I was really looking forward to The Girl With The Dragon Tattoo ever since I learned that David Fincher had been attached to it. Now normally I'd be angry at the fact of a foreign film being remade, having seen and loved the Swedish version of the film, but I made an exception with this one because of the cast and crew for this film. Fincher, who directed films such as Fight Club, The Curious Case Of Benjamin Button, and most recently The Social Network (my favorite film of 2010 and what I thought should have won over The King's Speech), has a fantastic eye for filmmaking and has always impressed me with his movies, save for Se7en which I wasn't as huge a fan of as everyone else was and even on that film I enjoyed a good bit. You throw in the writer of Schindler's List and Gangs Of New York, add actors like Daniel Craig, Rooney Mara, Christopher Plummer and so many others, a score from Trent Reznor and Atticus Ross (who also scored The Social Network), and base it off the best selling book by Stieg Larsson (that's right, this isn't a remake but rather a re-adaptation), it all equals out to, in my opinion, the best film of the year by far.
Now the first thing I want to say about this movie is Rooney Mara's performance. She knocks it out of the park portraying Lisbeth Salander. She captured the mystery, the strangeness, the darkness, the out-of-the- norm personality that this character had. She was absolutely fantastic and I'm gonna be shocked as hell if she does not get an Oscar nomination. And she really makes you feel for her in the darker parts of this movie, which we'll get to in a moment. And all the other performances are great as well. Daniel Craig is great as usual and there is great chemistry between him and Mara. Christopher Plummer, as little as he's in the movie, does a great job as well, in fact all the actors do. This is a really well acted movie.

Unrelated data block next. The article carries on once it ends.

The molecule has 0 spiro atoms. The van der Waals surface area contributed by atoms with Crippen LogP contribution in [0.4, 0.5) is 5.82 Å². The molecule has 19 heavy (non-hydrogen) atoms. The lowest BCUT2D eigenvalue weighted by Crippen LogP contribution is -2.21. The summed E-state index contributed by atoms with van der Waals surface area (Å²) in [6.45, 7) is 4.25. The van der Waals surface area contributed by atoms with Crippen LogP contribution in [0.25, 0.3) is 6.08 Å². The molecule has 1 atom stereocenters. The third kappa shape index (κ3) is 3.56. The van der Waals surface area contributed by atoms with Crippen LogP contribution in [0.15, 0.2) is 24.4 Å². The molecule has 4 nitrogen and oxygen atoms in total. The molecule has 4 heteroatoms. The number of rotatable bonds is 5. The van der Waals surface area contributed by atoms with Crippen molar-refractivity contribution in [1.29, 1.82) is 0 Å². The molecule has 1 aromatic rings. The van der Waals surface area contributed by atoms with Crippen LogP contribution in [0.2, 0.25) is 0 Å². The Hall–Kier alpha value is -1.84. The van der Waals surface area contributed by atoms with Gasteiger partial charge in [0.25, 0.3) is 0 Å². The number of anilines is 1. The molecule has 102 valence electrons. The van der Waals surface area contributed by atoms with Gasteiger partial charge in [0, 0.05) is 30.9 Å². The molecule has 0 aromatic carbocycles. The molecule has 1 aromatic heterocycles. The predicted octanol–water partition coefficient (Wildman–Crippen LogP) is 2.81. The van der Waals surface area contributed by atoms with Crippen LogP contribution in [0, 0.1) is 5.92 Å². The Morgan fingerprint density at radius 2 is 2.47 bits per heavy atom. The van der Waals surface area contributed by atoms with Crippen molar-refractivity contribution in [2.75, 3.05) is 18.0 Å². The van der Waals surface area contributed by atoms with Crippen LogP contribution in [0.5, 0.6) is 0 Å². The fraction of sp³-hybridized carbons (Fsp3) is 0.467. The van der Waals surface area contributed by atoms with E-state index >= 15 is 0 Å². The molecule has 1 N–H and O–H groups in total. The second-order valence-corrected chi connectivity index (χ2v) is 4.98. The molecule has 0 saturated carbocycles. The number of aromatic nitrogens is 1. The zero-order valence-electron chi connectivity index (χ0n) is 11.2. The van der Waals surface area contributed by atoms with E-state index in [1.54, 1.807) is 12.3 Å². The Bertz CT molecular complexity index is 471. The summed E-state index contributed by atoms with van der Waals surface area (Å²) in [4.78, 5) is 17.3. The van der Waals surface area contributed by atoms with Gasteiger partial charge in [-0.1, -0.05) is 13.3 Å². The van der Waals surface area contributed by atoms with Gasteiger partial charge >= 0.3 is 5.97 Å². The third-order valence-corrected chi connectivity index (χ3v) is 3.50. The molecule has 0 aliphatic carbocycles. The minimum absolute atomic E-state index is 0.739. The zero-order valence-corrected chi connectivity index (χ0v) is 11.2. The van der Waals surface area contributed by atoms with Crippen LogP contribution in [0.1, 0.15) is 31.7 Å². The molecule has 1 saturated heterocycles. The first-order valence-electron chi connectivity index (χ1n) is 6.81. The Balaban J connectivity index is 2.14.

Another thing that a lot of people have been talking about with this film, as it was with the book and the Swedish film, was the moments where sexual violence appears on screen. And while there are some really uncomfortable moments in the film, that's the reason why these scenes succeed. They shock you and make you want to look away. And that's good, especially when the themes of this movie as well as the source material were about this sort of thing, and the movie conveys it perfectly. And while these scenes do linger in your mind, they never distract you from the basis of this movie, which leads into my next praise for the film.